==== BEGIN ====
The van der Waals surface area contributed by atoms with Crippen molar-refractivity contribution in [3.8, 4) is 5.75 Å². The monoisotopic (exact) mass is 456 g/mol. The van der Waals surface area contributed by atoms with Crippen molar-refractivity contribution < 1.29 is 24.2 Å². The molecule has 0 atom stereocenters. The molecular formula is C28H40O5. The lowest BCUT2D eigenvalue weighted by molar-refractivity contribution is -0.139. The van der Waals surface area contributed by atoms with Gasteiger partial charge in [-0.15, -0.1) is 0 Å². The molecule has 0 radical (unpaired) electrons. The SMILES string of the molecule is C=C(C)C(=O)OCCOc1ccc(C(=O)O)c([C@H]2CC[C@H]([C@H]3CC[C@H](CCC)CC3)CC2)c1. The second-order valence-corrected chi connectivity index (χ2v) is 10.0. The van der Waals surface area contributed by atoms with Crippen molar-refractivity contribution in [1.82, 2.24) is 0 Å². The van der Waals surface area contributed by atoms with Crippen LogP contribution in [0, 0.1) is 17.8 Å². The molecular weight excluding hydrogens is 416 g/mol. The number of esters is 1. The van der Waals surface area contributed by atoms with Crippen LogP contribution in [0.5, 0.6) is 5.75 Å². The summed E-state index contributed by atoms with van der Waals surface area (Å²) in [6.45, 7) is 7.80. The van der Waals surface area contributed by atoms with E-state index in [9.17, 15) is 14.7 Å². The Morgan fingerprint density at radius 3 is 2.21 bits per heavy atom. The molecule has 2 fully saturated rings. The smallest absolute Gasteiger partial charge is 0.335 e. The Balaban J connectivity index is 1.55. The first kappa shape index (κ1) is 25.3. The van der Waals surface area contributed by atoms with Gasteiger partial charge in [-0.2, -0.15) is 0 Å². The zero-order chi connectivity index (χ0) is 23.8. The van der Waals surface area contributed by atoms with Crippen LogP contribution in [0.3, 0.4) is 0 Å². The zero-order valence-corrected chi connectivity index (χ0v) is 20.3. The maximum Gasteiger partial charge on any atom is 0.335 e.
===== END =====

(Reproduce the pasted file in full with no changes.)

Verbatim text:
The van der Waals surface area contributed by atoms with Crippen molar-refractivity contribution in [3.8, 4) is 5.75 Å². The monoisotopic (exact) mass is 456 g/mol. The van der Waals surface area contributed by atoms with Crippen molar-refractivity contribution < 1.29 is 24.2 Å². The molecule has 0 atom stereocenters. The molecular formula is C28H40O5. The lowest BCUT2D eigenvalue weighted by molar-refractivity contribution is -0.139. The van der Waals surface area contributed by atoms with Gasteiger partial charge in [-0.15, -0.1) is 0 Å². The molecule has 0 radical (unpaired) electrons. The SMILES string of the molecule is C=C(C)C(=O)OCCOc1ccc(C(=O)O)c([C@H]2CC[C@H]([C@H]3CC[C@H](CCC)CC3)CC2)c1. The second-order valence-corrected chi connectivity index (χ2v) is 10.0. The van der Waals surface area contributed by atoms with Crippen molar-refractivity contribution in [1.82, 2.24) is 0 Å². The van der Waals surface area contributed by atoms with Crippen LogP contribution in [0, 0.1) is 17.8 Å². The molecular weight excluding hydrogens is 416 g/mol. The number of esters is 1. The van der Waals surface area contributed by atoms with Crippen LogP contribution in [0.5, 0.6) is 5.75 Å². The summed E-state index contributed by atoms with van der Waals surface area (Å²) in [6.45, 7) is 7.80. The van der Waals surface area contributed by atoms with E-state index in [9.17, 15) is 14.7 Å². The Morgan fingerprint density at radius 3 is 2.21 bits per heavy atom. The molecule has 2 fully saturated rings. The smallest absolute Gasteiger partial charge is 0.335 e. The Balaban J connectivity index is 1.55. The first kappa shape index (κ1) is 25.3. The van der Waals surface area contributed by atoms with Gasteiger partial charge in [-0.2, -0.15) is 0 Å². The zero-order chi connectivity index (χ0) is 23.8. The van der Waals surface area contributed by atoms with Crippen LogP contribution in [0.3, 0.4) is 0 Å². The zero-order valence-corrected chi connectivity index (χ0v) is 20.3. The maximum Gasteiger partial charge on any atom is 0.335 e.